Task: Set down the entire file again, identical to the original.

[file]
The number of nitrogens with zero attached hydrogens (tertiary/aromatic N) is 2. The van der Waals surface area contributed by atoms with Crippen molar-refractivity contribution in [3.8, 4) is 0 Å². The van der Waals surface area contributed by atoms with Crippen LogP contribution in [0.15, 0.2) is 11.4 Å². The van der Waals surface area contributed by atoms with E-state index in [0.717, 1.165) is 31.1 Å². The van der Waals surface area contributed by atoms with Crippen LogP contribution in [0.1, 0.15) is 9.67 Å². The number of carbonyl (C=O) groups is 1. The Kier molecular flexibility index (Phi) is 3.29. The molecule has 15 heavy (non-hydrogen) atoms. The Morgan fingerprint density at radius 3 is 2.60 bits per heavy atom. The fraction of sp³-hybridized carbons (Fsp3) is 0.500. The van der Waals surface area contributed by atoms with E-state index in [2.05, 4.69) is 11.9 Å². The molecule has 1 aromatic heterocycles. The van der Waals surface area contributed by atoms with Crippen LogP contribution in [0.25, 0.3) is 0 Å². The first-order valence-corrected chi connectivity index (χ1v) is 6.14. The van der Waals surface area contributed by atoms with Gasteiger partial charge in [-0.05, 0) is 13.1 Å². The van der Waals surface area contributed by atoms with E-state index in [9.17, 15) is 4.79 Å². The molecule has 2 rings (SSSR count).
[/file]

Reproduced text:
The number of nitrogens with zero attached hydrogens (tertiary/aromatic N) is 2. The van der Waals surface area contributed by atoms with Crippen molar-refractivity contribution in [3.8, 4) is 0 Å². The van der Waals surface area contributed by atoms with Crippen LogP contribution in [0.15, 0.2) is 11.4 Å². The van der Waals surface area contributed by atoms with E-state index in [0.717, 1.165) is 31.1 Å². The van der Waals surface area contributed by atoms with Crippen LogP contribution in [0.1, 0.15) is 9.67 Å². The number of carbonyl (C=O) groups is 1. The Kier molecular flexibility index (Phi) is 3.29. The molecule has 15 heavy (non-hydrogen) atoms. The Morgan fingerprint density at radius 3 is 2.60 bits per heavy atom. The fraction of sp³-hybridized carbons (Fsp3) is 0.500. The van der Waals surface area contributed by atoms with E-state index in [2.05, 4.69) is 11.9 Å². The molecule has 1 aromatic heterocycles. The van der Waals surface area contributed by atoms with Crippen LogP contribution in [0.25, 0.3) is 0 Å². The first-order valence-corrected chi connectivity index (χ1v) is 6.14. The van der Waals surface area contributed by atoms with Gasteiger partial charge in [-0.05, 0) is 13.1 Å². The van der Waals surface area contributed by atoms with E-state index in [9.17, 15) is 4.79 Å². The molecule has 2 rings (SSSR count).